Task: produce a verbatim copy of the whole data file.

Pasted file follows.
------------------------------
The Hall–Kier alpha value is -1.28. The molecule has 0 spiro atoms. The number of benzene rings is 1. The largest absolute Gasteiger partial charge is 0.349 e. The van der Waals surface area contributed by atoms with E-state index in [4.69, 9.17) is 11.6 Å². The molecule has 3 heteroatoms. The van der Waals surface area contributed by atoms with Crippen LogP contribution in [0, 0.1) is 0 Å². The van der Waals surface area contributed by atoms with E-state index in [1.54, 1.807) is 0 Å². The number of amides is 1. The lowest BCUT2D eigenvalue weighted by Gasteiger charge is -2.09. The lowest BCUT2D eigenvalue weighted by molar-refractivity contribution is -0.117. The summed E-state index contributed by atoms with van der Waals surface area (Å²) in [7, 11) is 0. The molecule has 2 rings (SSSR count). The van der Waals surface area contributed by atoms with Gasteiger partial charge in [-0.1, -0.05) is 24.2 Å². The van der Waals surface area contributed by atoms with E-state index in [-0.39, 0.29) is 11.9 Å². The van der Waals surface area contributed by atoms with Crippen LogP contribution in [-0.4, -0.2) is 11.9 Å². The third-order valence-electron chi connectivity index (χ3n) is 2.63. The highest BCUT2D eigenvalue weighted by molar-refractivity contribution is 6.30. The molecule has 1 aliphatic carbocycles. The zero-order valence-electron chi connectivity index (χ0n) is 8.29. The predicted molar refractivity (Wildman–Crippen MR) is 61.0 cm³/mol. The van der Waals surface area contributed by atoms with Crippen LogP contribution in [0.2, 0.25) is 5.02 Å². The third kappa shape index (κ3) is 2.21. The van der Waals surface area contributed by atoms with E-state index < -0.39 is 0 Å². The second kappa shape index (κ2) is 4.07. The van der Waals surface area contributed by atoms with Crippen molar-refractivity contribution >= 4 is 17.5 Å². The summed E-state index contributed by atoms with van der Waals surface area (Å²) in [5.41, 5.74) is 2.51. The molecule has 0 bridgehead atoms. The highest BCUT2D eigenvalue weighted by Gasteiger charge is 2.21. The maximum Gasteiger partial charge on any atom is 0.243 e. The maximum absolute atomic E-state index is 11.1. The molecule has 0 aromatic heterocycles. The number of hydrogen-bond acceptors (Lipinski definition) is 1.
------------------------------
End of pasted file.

The Hall–Kier alpha value is -1.28. The molecule has 0 spiro atoms. The number of benzene rings is 1. The largest absolute Gasteiger partial charge is 0.349 e. The van der Waals surface area contributed by atoms with E-state index in [4.69, 9.17) is 11.6 Å². The molecule has 3 heteroatoms. The van der Waals surface area contributed by atoms with Crippen LogP contribution in [0, 0.1) is 0 Å². The van der Waals surface area contributed by atoms with E-state index in [1.54, 1.807) is 0 Å². The number of amides is 1. The lowest BCUT2D eigenvalue weighted by Gasteiger charge is -2.09. The lowest BCUT2D eigenvalue weighted by molar-refractivity contribution is -0.117. The summed E-state index contributed by atoms with van der Waals surface area (Å²) in [7, 11) is 0. The molecule has 2 rings (SSSR count). The van der Waals surface area contributed by atoms with Gasteiger partial charge in [-0.1, -0.05) is 24.2 Å². The van der Waals surface area contributed by atoms with E-state index in [-0.39, 0.29) is 11.9 Å². The van der Waals surface area contributed by atoms with Crippen LogP contribution in [-0.4, -0.2) is 11.9 Å². The third-order valence-electron chi connectivity index (χ3n) is 2.63. The highest BCUT2D eigenvalue weighted by molar-refractivity contribution is 6.30. The molecule has 1 aliphatic carbocycles. The zero-order valence-electron chi connectivity index (χ0n) is 8.29. The predicted molar refractivity (Wildman–Crippen MR) is 61.0 cm³/mol. The van der Waals surface area contributed by atoms with Crippen LogP contribution in [0.2, 0.25) is 5.02 Å². The third kappa shape index (κ3) is 2.21. The van der Waals surface area contributed by atoms with E-state index < -0.39 is 0 Å². The second kappa shape index (κ2) is 4.07. The van der Waals surface area contributed by atoms with Crippen molar-refractivity contribution >= 4 is 17.5 Å². The summed E-state index contributed by atoms with van der Waals surface area (Å²) in [5.41, 5.74) is 2.51. The molecule has 0 bridgehead atoms. The highest BCUT2D eigenvalue weighted by Gasteiger charge is 2.21. The maximum Gasteiger partial charge on any atom is 0.243 e. The maximum absolute atomic E-state index is 11.1. The molecule has 0 aromatic heterocycles. The number of hydrogen-bond acceptors (Lipinski definition) is 1.